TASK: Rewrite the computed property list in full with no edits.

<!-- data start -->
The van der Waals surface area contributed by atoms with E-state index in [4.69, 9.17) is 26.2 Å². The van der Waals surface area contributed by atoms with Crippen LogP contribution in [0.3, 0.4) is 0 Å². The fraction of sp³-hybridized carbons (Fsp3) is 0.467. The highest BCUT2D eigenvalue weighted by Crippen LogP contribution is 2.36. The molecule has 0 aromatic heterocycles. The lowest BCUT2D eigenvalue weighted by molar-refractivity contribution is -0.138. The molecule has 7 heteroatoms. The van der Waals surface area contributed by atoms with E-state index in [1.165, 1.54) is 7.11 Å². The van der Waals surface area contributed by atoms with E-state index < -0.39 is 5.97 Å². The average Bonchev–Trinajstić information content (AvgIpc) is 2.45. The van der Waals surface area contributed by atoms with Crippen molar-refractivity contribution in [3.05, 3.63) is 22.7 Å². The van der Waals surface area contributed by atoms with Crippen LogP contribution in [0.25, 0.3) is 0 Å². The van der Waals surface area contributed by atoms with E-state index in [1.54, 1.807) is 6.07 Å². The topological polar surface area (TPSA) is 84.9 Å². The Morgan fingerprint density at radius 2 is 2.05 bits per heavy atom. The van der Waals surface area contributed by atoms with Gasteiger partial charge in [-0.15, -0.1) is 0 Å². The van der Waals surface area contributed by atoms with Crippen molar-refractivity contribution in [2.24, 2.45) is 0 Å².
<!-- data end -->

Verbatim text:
The van der Waals surface area contributed by atoms with E-state index in [4.69, 9.17) is 26.2 Å². The van der Waals surface area contributed by atoms with Crippen LogP contribution in [0.3, 0.4) is 0 Å². The fraction of sp³-hybridized carbons (Fsp3) is 0.467. The highest BCUT2D eigenvalue weighted by Crippen LogP contribution is 2.36. The molecule has 0 aromatic heterocycles. The lowest BCUT2D eigenvalue weighted by molar-refractivity contribution is -0.138. The molecule has 7 heteroatoms. The van der Waals surface area contributed by atoms with E-state index in [1.165, 1.54) is 7.11 Å². The van der Waals surface area contributed by atoms with E-state index < -0.39 is 5.97 Å². The average Bonchev–Trinajstić information content (AvgIpc) is 2.45. The van der Waals surface area contributed by atoms with Crippen molar-refractivity contribution in [3.05, 3.63) is 22.7 Å². The van der Waals surface area contributed by atoms with Crippen LogP contribution in [0.25, 0.3) is 0 Å². The van der Waals surface area contributed by atoms with E-state index in [1.54, 1.807) is 6.07 Å². The topological polar surface area (TPSA) is 84.9 Å². The Morgan fingerprint density at radius 2 is 2.05 bits per heavy atom. The van der Waals surface area contributed by atoms with Gasteiger partial charge in [-0.15, -0.1) is 0 Å². The van der Waals surface area contributed by atoms with Crippen molar-refractivity contribution in [2.24, 2.45) is 0 Å².